The new superannuation legislation’s introduction of entirely new concepts and procedures, combined with the very short time allowed for consideration for how they will work in practice, will result in a compliance logjam next year, according to the SMSF Owners’ Alliance (SMSFOA).
The draft legislation anticipated that on or before 1 July 2017, people would know their super balance down to the last dollar, SMSFOA executive director Duncan Fairweather said.
“However, for SMSFs in particular, it can take months for the trustees and the funds’ accountants to assess the value of the assets in the fund, identify the earnings, calculate the tax due and prepare tax returns,” Fairweather noted.
“Another compliance is that people with SMSFs may also have super accounts with APRA (Australian Prudential Regulation Authority) funds and/or be members of defined benefit schemes.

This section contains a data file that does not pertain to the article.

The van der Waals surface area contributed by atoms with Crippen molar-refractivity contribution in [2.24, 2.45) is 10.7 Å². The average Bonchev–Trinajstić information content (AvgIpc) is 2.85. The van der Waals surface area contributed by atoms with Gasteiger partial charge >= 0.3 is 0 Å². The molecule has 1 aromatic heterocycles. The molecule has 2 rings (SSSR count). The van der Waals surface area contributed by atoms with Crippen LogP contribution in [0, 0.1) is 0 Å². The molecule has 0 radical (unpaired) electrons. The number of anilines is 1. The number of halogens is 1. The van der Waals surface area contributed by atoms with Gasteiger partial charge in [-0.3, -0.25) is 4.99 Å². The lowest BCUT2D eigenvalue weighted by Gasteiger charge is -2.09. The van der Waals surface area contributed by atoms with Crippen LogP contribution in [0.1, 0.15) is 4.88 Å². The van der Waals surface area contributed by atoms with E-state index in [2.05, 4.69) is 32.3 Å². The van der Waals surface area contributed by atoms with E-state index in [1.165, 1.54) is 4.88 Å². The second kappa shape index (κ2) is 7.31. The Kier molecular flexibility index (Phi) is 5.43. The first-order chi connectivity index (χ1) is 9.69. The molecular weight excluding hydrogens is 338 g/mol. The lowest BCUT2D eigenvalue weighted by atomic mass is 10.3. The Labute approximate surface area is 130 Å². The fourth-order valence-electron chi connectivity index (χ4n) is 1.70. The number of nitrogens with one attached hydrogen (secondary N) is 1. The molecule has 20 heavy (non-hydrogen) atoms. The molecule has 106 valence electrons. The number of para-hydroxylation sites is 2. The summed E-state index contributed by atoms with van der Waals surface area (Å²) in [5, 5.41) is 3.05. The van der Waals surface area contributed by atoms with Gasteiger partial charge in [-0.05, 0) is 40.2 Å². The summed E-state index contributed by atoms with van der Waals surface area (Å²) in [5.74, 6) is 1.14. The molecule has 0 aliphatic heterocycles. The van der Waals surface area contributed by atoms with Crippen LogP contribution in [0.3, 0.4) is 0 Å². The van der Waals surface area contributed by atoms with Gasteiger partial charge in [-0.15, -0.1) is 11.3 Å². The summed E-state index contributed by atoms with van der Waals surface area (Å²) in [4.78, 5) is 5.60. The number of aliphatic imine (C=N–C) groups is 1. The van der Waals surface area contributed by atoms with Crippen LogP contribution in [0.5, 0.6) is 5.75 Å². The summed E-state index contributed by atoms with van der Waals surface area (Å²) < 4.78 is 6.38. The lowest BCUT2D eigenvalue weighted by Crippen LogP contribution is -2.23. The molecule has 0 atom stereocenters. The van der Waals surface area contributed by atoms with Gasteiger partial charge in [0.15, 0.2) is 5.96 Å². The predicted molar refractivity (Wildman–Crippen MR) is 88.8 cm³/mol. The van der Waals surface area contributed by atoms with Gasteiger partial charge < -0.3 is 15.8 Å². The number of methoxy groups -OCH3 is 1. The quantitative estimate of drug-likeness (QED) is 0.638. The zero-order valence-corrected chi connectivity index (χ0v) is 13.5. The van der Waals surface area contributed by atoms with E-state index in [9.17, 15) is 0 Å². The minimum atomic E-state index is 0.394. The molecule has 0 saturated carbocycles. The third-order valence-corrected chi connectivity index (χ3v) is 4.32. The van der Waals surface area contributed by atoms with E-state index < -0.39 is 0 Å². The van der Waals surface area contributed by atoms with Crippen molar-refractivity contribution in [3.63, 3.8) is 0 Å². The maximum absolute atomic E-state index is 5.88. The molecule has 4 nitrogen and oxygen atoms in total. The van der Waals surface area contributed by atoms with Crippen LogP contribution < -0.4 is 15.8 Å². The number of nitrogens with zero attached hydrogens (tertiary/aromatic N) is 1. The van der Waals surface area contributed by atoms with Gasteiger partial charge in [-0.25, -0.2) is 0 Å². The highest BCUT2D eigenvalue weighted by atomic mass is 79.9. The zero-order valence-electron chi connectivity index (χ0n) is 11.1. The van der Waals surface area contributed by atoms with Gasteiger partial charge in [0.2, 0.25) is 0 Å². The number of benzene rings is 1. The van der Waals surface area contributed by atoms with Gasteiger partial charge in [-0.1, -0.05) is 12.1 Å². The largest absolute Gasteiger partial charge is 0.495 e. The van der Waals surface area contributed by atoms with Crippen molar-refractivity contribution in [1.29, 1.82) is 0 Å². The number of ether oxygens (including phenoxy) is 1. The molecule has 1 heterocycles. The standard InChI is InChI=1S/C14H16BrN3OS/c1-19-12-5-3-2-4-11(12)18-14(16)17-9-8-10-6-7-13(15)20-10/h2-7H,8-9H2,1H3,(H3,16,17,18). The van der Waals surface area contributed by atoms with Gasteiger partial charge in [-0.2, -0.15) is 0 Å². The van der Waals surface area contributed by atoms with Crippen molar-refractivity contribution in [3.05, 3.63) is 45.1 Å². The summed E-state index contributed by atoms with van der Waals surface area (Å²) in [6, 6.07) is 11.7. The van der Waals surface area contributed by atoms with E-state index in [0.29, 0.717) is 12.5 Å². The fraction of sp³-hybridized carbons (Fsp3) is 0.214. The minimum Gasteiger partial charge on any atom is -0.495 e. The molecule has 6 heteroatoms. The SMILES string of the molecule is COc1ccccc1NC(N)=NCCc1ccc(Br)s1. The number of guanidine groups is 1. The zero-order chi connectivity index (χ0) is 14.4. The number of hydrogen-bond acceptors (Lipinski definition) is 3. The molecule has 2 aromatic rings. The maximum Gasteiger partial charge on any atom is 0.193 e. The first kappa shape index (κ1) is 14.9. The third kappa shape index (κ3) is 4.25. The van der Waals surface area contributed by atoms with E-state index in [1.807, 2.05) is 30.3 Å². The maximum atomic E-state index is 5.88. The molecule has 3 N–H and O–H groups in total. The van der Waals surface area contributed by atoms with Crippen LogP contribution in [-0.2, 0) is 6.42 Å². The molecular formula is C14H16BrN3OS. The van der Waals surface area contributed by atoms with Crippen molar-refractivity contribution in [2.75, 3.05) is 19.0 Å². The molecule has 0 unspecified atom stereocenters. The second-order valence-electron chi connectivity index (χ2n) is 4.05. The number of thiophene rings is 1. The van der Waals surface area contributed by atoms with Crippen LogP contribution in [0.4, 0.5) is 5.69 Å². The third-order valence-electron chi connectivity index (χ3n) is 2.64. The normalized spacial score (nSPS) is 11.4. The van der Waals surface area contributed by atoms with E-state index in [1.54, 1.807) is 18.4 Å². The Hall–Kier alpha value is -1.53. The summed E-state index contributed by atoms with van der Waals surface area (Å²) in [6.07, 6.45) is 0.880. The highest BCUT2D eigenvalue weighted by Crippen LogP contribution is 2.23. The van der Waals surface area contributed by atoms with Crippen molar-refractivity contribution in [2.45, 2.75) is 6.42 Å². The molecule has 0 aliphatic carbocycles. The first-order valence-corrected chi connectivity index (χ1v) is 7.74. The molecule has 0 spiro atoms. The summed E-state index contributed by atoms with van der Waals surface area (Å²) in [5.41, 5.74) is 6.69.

“It is not clear how relevant information from different funds and accounts will be drawn together so adjustments can be made to balances to comply with the new transfer balance cap and the new limits on non-concessional contributions.”
As there were more than 500,000 SMSFs, most with multiple member accounts, the SMSFOA said it expected there would be a serious compliance logjam in 2017 as fund trustees and their accountants and auditors came to grips with the new requirements.
“We anticipate there will be a lot of confusion and honest mistakes made before the system is bedded down,” Fairweather noted.
“The period of 60 days allowed for the correction of excess amounts held in a pension account is too short.
“We recommend that a period of at least 12 months be allowed for implementation of the new measures.
“During this period there should be no penalties applied for holding an amount in excess of the transfer balance cap in a pension account.”